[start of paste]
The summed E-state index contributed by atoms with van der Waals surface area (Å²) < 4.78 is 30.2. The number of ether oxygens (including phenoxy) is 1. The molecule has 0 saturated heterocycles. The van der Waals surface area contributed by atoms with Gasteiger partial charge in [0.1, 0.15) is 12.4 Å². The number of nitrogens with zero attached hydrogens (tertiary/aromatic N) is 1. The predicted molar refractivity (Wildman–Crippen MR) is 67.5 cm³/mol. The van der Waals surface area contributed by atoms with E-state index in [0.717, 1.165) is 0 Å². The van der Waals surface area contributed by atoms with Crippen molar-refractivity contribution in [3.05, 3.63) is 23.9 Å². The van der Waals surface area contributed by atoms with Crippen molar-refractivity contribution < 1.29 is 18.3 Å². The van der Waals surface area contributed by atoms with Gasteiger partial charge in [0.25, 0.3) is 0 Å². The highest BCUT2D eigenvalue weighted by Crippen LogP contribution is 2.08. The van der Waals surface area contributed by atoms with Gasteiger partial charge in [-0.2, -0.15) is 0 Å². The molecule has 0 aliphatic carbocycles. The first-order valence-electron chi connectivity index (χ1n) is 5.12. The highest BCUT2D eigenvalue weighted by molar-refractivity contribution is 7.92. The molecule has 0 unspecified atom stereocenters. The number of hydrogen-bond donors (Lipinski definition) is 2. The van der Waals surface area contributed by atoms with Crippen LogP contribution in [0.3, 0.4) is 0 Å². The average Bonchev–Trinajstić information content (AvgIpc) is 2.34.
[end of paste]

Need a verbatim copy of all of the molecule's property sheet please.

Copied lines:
The summed E-state index contributed by atoms with van der Waals surface area (Å²) < 4.78 is 30.2. The number of ether oxygens (including phenoxy) is 1. The molecule has 0 saturated heterocycles. The van der Waals surface area contributed by atoms with Gasteiger partial charge in [0.1, 0.15) is 12.4 Å². The number of nitrogens with zero attached hydrogens (tertiary/aromatic N) is 1. The predicted molar refractivity (Wildman–Crippen MR) is 67.5 cm³/mol. The van der Waals surface area contributed by atoms with E-state index in [0.717, 1.165) is 0 Å². The van der Waals surface area contributed by atoms with Crippen molar-refractivity contribution in [3.05, 3.63) is 23.9 Å². The van der Waals surface area contributed by atoms with Crippen molar-refractivity contribution < 1.29 is 18.3 Å². The van der Waals surface area contributed by atoms with Gasteiger partial charge in [0.25, 0.3) is 0 Å². The highest BCUT2D eigenvalue weighted by Crippen LogP contribution is 2.08. The van der Waals surface area contributed by atoms with Gasteiger partial charge in [-0.2, -0.15) is 0 Å². The molecule has 0 aliphatic carbocycles. The first-order valence-electron chi connectivity index (χ1n) is 5.12. The highest BCUT2D eigenvalue weighted by molar-refractivity contribution is 7.92. The molecule has 0 unspecified atom stereocenters. The number of hydrogen-bond donors (Lipinski definition) is 2. The van der Waals surface area contributed by atoms with Crippen LogP contribution in [0.3, 0.4) is 0 Å². The average Bonchev–Trinajstić information content (AvgIpc) is 2.34.